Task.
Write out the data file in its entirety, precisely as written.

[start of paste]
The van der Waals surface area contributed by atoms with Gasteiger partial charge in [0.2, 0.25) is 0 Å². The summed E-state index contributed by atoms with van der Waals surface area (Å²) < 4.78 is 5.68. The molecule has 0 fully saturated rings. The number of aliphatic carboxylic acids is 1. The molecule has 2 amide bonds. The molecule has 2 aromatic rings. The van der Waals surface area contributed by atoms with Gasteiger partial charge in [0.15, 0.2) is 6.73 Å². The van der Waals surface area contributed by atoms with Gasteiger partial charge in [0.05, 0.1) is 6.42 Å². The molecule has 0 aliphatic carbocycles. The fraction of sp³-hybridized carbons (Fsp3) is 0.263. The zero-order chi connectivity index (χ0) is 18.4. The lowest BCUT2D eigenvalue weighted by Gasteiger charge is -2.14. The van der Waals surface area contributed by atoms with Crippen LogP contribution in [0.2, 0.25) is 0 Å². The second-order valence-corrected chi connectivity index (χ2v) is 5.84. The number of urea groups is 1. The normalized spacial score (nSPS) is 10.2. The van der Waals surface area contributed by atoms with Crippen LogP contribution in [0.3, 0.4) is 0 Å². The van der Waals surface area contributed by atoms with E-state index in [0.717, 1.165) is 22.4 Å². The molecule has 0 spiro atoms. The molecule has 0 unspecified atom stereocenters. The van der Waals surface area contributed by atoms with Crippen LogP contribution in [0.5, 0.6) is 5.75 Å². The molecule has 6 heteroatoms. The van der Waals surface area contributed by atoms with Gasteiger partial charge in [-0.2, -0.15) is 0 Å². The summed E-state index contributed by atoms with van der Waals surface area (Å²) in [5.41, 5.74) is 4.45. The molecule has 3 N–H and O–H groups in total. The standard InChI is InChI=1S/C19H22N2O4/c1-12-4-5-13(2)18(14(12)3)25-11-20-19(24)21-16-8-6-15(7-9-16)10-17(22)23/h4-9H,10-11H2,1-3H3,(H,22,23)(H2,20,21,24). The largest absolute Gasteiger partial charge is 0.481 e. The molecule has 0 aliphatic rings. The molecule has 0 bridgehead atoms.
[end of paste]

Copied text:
The van der Waals surface area contributed by atoms with Gasteiger partial charge in [0.2, 0.25) is 0 Å². The summed E-state index contributed by atoms with van der Waals surface area (Å²) < 4.78 is 5.68. The molecule has 0 fully saturated rings. The number of aliphatic carboxylic acids is 1. The molecule has 2 amide bonds. The molecule has 2 aromatic rings. The van der Waals surface area contributed by atoms with Gasteiger partial charge in [0.15, 0.2) is 6.73 Å². The van der Waals surface area contributed by atoms with Gasteiger partial charge in [0.05, 0.1) is 6.42 Å². The molecule has 0 aliphatic carbocycles. The fraction of sp³-hybridized carbons (Fsp3) is 0.263. The zero-order chi connectivity index (χ0) is 18.4. The lowest BCUT2D eigenvalue weighted by Gasteiger charge is -2.14. The van der Waals surface area contributed by atoms with Crippen LogP contribution in [0.2, 0.25) is 0 Å². The second-order valence-corrected chi connectivity index (χ2v) is 5.84. The number of urea groups is 1. The normalized spacial score (nSPS) is 10.2. The van der Waals surface area contributed by atoms with Crippen LogP contribution in [0.3, 0.4) is 0 Å². The van der Waals surface area contributed by atoms with E-state index in [0.717, 1.165) is 22.4 Å². The molecule has 0 spiro atoms. The molecule has 0 unspecified atom stereocenters. The van der Waals surface area contributed by atoms with Crippen LogP contribution in [0.5, 0.6) is 5.75 Å². The molecule has 6 heteroatoms. The van der Waals surface area contributed by atoms with Gasteiger partial charge in [-0.2, -0.15) is 0 Å². The summed E-state index contributed by atoms with van der Waals surface area (Å²) in [5.41, 5.74) is 4.45. The molecule has 3 N–H and O–H groups in total. The standard InChI is InChI=1S/C19H22N2O4/c1-12-4-5-13(2)18(14(12)3)25-11-20-19(24)21-16-8-6-15(7-9-16)10-17(22)23/h4-9H,10-11H2,1-3H3,(H,22,23)(H2,20,21,24). The largest absolute Gasteiger partial charge is 0.481 e. The molecule has 0 aliphatic rings. The molecule has 0 bridgehead atoms.